4.3. Effect of Different Dietary Treatments on Daily Gain

Early calves have less well developed rumen, rumen microbial flora, cannot properly digest starter. At this stage, the energy and nutrients needs of calves are mainly from milk. Therefore, milk allowance in early stage has the greatest impact on calf weight. Our study shows that the high milk allowance significantly increased ADG during 2 to 4, 4 to 6 weeks of development. Many studies in recent years also showed that an increase in milk allowance will increase the body weight of calves [15] [16] . In our trial, milk allowance had no significant effect on the ADG of calves during 6 to 8 weeks of age. When calves become older, their rumen is better developed, and their rumen microflora becomes more complete. After 6 weeks of age, calves consume much more starter, and their rumen microorganisms can well degrade the starter ingested. At this stage, the energy and nutrients are supplied not only from milk, but also from the starter diet. Thus, at this stage, starters also play an important role in promoting calf daily gain. Suárez showed that, compared with their high starch (592.8 g/kg of DM) low fiber (94 g/kg of DM) starters, their low starch (107.9 g/kg of DM) high fiber (493 g/kg of DM) starters increased weight gain [17] . Lesmeister showed that, a high amount of molasses (12% molasses) in a starter tended to decrease weight gain [4] . In our experiment, different starters had no significant effect on the daily gain of calves at all stages. Our low starch high fiber high molasses starters not only increased the fiber content, but also increased the molasses content. Probably due to the higher fiber and higher molasses cancel out the effects of each other, without affecting weight gain.

4.4. Effect of Different Dietary Treatments on Calf Stomach Tissue Development

In our trial, the low milk allowance increased the complex stomach full weight and the reticulorumen weight, increased the percentage of the complex stomach full weight, but did not affect the reticulorumen empty weight and the complex stomach empty weight. The abomasum full weight, the omasum full weight, the abomasum empty weight and the omasum empty weight were unaffected by the milk allowance. This shows that the low milk allowance increased the intake of solid feed, thereby increased the time by which chyme stays in the stomach. Increases in the reticulorumen full weight and the complex stomach full weight were merely caused by the increase in the amount of chyme. Likely, due to a lower chyme content in the omasum, there were no significant influence of milk allowance on the omasum full weight. Kristensen also showed that the reticulorumen full weight and the complex stomach full weight increased when the milk allowance was reduced, while the abomasum full weight was not affected by milk allowance [3] . Due to increased solid feed intake, lower milk allowance increased the extent of reticulorumen fullness, resulting in the tendency of increase in the reticulorumen volume. At the same time, a low milk allowance tends to increase the percentage of reticulorumen empty weight over body weight. This suggests that low milk allowance tends to promote reticulorumen development. In our trial, low starch high fiber high molasses starter diets significantly reduced the abomasum full weight and the complex stomach full weight, but had no significant effect on empty weights of the complex stomach and abomasum. This indicates that different starters mainly affects the chyme content of the stomach and abomasum, have no effect on the structural development of the abomasum and the complex stomach. At the same time, low starch high fiber high molasses starter diets had a tendency to lower reticulorumen full weight, reduced reticulorumen empty weight and the percentage of complex stomach empty weight over empty body weight, reduced reticulorumen volume. Studies have shown that, when starters contain less than 5% - 6% of crude fiber content, it will not bring good benefits to calf production, and more will likely make rumen bulging [18] . In our experiment, the traditional high starch starters contained less fiber, calves may be bulging prone which may cause reticulorumen volume increase.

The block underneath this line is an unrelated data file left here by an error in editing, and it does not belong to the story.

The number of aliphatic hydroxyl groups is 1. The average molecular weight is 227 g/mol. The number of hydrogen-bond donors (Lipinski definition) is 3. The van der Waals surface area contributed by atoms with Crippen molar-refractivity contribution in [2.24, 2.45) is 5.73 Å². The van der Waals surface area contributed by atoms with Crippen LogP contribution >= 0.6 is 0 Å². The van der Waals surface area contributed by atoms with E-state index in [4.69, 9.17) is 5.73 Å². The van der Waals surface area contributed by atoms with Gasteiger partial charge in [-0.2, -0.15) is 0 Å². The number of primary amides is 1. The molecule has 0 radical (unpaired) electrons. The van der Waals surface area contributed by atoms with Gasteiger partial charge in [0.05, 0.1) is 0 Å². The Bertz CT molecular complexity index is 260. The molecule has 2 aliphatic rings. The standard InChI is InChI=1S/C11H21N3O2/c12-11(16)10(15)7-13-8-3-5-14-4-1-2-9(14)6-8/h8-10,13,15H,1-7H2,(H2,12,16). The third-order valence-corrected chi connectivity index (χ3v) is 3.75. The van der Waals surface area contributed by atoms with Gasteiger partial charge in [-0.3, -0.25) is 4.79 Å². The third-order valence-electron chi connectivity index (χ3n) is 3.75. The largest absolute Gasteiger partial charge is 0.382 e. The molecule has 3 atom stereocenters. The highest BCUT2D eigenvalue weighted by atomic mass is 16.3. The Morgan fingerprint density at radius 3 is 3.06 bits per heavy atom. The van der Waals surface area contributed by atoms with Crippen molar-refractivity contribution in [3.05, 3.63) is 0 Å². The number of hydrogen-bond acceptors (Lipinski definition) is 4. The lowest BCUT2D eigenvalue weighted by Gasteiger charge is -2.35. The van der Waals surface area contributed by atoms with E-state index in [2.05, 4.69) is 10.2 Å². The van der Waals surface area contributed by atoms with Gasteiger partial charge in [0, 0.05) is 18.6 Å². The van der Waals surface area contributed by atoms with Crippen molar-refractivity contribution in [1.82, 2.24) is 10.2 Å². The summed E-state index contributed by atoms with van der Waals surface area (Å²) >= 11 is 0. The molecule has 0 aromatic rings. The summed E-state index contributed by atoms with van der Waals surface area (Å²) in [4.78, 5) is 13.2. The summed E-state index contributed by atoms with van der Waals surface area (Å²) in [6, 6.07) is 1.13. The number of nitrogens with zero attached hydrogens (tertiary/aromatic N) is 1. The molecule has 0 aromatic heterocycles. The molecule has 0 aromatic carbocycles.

4.5. Effect of Different Dietary Treatments on Calf Intestinal Tissue